Original Research ARTICLE
Differential regulation of neurexin at glutamatergic and GABAergic synapses
- 1Department of Neuroscience, University of Turin, Torino, Italy
- 2Department of Oncological Sciences and Institute for Cancer Research and Treatment, University of Turin, Candiolo, Italy
- 3F.M. Kirby Neurobiology Center, Harvard Medical School, Children's Hospital, Boston, MA, USA
Neurexins (Nrxs) have emerged as potential determinants of synaptic specificity, but little is known about their localization at central synapses. Here we show that Nrxs have a remarkably selective localization at distinct types of glutamatergic synapses and we reveal an unexpected ontogenetic regulation of Nrx expression at GABAergic synapses. Our data indicate that synapses are specified by molecular interactions that involve both Nrx-dependent and Nrx-independent mechanisms. We propose that differences in the spatio-temporal profile of Nrx expression may contribute to specify the molecular identity of synapses.
The assembly, validation, and specificity of synapses are thought to depend on trans-synaptic interactions between cell-adhesion molecules (Waites et al., 2005; Shen and Scheiffele, 2010; Williams et al., 2010). Neurexins (Nrxs) are among the best characterized adhesion molecules that have been implicated in synapse formation and synaptic specificity (Ichtchenko et al., 1995; Craig and Kang, 2007). When expressed in non-neuronal cells, Nrxs induce synapse formation on co-cultured neurons, suggesting that they function in the initial assembly of synaptic connections (Graf et al., 2004; Nam and Chen, 2005). Deletion of α-Nrxs in mice results in a lethal phenotype characterized by a massive impairment in Ca2+-channel function and neurotransmitter release (Missler et al., 2003; Zhang et al., 2005). In Drosophila, mutation of the single Nrx gene causes severe structural defects of the neuromuscular junction, and corresponding alterations in synaptic transmission (Li et al., 2007). These genetic data suggest that although Nrxs may not be strictly required for synaptogenesis, they are crucial for the proper assembly and functional maturation of synapses. Accordingly, human genetic studies have evidenced that mutations in Nrx genes are linked to several psychiatric disorders, including autism and schizophrenia (reviewed in Südhof, 2008; Betancur et al., 2009).
There are three Nrx genes in mammals, each encoding α and β transcripts, that are further subject to alternative splicing resulting in potentially thousands of different isoforms (Ullrich et al., 1995). These molecules bind to multiple, structurally diverse postsynaptic partners. In addition to neuroligins, that were the first characterized Nrx-binding partners, Nrxs bind to a variety of other molecules, including leucine-rich repeat transmembrane proteins (LRRTMs), neurexophilins, dystroglycan, GABAA receptors (GABAARs), and cerebellin-1 (Cbln1; for review, see Siddiqui and Craig, 2011). These interactions are regulated at the level of mRNA alternative splicing, generating a complex molecular “code” that may be important for synapse specification (Boucard et al., 2005; Chih et al., 2006; Uemura et al., 2010). In vertebrates, Nrxs are synthesized throughout the brain in all excitatory and inhibitory neurons (Ullrich et al., 1995). Therefore, it is generally assumed that they have a general role in synapse development and act as presynaptic hub molecules that mediate synapse maturation via selective interactions with different ligands (Südhof, 2008; Siddiqui and Craig, 2011). However, the distribution of endogenous Nrxs at distinct types of excitatory and inhibitory synapses is largely unknown, due to the lack of antibodies suitable for immunohistochemistry.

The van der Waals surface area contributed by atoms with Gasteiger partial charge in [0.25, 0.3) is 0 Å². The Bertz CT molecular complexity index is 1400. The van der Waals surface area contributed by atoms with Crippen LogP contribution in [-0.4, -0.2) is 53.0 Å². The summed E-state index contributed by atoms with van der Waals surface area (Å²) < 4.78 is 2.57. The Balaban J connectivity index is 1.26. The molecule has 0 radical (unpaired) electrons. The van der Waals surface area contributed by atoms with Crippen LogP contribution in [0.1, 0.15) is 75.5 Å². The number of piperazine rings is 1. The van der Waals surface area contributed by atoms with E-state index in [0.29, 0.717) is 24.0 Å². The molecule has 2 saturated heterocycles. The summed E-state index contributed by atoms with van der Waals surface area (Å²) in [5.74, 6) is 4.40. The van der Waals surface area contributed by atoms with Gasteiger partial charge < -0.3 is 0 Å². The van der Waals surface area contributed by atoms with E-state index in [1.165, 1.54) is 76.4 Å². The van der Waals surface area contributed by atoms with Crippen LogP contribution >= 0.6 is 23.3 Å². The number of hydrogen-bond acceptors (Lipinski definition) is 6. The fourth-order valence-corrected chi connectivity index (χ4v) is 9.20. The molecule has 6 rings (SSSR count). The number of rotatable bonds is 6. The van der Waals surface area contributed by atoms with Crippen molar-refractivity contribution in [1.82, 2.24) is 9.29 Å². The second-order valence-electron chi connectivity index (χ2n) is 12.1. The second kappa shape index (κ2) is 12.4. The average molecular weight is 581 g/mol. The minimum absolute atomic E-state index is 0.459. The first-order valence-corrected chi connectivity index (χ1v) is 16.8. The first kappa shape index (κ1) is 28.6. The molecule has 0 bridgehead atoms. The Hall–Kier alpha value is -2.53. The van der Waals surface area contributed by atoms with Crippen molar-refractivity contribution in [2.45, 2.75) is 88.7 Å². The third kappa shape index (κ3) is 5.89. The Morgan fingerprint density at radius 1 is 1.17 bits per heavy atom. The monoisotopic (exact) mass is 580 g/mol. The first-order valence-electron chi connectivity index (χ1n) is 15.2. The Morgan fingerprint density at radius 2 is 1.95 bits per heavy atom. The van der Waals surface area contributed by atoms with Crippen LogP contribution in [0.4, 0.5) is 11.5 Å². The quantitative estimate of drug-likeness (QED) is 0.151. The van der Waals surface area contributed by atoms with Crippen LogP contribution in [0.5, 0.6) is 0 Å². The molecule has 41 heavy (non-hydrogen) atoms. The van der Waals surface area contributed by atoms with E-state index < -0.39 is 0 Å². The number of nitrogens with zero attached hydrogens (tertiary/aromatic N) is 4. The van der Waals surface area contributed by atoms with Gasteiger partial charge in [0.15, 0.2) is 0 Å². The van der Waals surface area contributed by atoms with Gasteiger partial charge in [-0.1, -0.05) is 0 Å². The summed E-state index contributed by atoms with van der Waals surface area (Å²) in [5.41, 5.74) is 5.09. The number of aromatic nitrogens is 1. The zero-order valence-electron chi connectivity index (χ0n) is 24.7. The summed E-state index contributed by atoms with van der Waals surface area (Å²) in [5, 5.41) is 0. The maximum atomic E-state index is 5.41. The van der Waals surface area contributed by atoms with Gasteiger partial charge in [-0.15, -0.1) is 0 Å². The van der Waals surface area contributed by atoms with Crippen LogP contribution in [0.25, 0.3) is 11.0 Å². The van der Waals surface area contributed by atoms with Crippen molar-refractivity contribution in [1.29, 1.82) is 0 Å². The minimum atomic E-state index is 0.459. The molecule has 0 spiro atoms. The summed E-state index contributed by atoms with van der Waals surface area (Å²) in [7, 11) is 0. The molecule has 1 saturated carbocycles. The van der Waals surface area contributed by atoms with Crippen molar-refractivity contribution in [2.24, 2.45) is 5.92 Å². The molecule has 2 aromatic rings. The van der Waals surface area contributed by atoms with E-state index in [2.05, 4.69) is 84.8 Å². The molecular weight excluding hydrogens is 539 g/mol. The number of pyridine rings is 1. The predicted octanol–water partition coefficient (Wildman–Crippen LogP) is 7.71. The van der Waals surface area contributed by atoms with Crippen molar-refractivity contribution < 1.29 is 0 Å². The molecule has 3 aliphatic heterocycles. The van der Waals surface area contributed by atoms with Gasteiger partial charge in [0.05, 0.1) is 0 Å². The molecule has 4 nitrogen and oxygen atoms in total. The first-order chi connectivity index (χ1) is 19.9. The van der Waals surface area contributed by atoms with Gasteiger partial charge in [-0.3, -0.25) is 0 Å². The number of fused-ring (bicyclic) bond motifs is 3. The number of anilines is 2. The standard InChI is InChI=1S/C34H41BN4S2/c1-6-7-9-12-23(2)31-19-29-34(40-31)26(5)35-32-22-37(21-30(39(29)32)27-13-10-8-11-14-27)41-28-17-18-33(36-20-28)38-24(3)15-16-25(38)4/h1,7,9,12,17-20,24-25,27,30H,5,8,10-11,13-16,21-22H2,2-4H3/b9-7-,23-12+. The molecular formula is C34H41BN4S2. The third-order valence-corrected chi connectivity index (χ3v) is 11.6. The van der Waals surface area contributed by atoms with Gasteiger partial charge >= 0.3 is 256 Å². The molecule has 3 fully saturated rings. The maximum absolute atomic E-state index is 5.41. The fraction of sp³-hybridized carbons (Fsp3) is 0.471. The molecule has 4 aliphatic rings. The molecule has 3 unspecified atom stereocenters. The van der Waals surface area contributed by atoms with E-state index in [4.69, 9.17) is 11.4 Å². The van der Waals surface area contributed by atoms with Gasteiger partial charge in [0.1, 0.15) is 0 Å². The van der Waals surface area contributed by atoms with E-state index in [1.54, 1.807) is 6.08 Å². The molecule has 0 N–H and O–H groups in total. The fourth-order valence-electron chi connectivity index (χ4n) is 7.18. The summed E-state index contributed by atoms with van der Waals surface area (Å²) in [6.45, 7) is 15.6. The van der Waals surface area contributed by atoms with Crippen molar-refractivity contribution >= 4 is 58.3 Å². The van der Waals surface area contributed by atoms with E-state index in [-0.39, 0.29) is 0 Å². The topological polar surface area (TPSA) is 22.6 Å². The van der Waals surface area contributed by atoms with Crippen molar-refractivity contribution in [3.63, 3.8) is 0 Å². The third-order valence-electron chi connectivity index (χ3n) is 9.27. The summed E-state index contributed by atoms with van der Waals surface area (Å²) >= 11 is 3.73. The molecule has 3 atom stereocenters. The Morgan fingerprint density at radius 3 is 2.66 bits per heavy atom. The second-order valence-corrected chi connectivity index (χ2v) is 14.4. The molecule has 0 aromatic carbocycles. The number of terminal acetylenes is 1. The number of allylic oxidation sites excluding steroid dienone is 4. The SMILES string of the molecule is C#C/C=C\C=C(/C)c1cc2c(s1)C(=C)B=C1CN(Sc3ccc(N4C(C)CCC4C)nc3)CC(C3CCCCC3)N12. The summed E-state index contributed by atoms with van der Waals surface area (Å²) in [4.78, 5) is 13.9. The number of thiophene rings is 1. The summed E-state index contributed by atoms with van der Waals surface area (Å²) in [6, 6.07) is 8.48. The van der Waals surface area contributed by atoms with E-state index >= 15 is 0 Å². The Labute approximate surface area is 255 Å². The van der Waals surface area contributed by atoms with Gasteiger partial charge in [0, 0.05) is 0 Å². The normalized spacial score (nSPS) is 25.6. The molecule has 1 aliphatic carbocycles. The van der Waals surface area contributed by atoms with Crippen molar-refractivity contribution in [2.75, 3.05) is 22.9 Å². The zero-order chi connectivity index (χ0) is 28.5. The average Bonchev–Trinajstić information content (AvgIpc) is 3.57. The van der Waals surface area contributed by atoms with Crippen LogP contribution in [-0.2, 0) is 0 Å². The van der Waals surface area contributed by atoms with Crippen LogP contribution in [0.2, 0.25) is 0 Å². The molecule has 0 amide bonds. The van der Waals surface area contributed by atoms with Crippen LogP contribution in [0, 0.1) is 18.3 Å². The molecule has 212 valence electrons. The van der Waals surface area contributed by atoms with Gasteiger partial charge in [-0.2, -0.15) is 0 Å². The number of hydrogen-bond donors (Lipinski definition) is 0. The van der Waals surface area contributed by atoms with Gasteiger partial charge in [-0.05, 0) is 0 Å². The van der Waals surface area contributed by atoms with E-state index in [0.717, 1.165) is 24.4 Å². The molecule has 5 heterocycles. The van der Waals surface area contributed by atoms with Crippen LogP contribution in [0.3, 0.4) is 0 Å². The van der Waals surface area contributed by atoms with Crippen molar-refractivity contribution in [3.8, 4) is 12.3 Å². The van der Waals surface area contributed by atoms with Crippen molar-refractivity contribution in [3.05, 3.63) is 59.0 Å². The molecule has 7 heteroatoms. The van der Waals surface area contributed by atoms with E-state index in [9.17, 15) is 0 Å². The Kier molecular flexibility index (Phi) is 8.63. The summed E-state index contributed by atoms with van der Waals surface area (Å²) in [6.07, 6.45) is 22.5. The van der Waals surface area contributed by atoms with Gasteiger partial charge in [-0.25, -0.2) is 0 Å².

In this study, we used a pan-Nrx antiserum raised against a conserved intracellular region. Using the cerebellum as a model system, we show that Nrxs have a selective localization at distinct types of glutamatergic synapses. We also demonstrate that GABAergic interneurons regulate the synaptic expression of Nrxs during postnatal development. These differences in localization suggest that Nrxs have distinct roles in the development of glutamatergic and GABAergic synapses.
Neurexins are Present at Most but not all Cerebellar Synapses
We tested the rabbit pan-Nrx antiserum on cerebellar sections processed with different fixation techniques. We found that Nrx epitopes were sensitive to prolonged aldehyde fixation, and weak fixation protocols were therefore used to visualize Nrx immunoreactivity (see Materials and Methods). Nrx labeling was punctate, supporting synaptic localization (Figure 1). Moreover, double labeling with another pan-Nrx antibody raised in chicken (Dean et al., 2003) revealed extensive co-localization (Figure 1A), indicating that both antibodies recognize the same molecules. However, the rabbit antiserum produced a stronger labeling and was therefore used in all subsequent experiments.
Figure 1. Nrx localizes at a subset of synapses in the cerebellar cortex. (A) Double labeling with pan-Nrx antibodies raised in rabbit (green) and chicken (red) resulted in substantial co-localization. All panels show segmented images that were processed with the Imaris co-localization algorithm (co-localized structures are shown in white). (B) Nrx antibodies produce punctate labeling that co-localizes extensively with the presynaptic marker bassoon. Note that bassoon-positive puncta (arrowheads) surrounding Purkinje cells (PC) are Nrx-negative. The lower panels show segmented images that were processed with the co-localization module. Scale bars: (A), 3 μm; (B), 5 μm.
To establish synaptic localization, we performed double immunofluorescence for Nrx and the presynaptic matrix protein bassoon (Figure 1B). Quantitative analysis of co-localization revealed that practically all Nrx-positive puncta in the molecular layer were associated with bassoon. However, Nrx was present in ~80% of bassoon-positive synapses (4204 co-localized puncta out of a total of 5109 bassoon-positive puncta in two different cerebella), implying that some cerebellar synapses lack Nrx. In particular, perisomatic synapses surrounding PCs were Nrx-negative, suggesting that Nrx may be absent from GABA synapses (see below).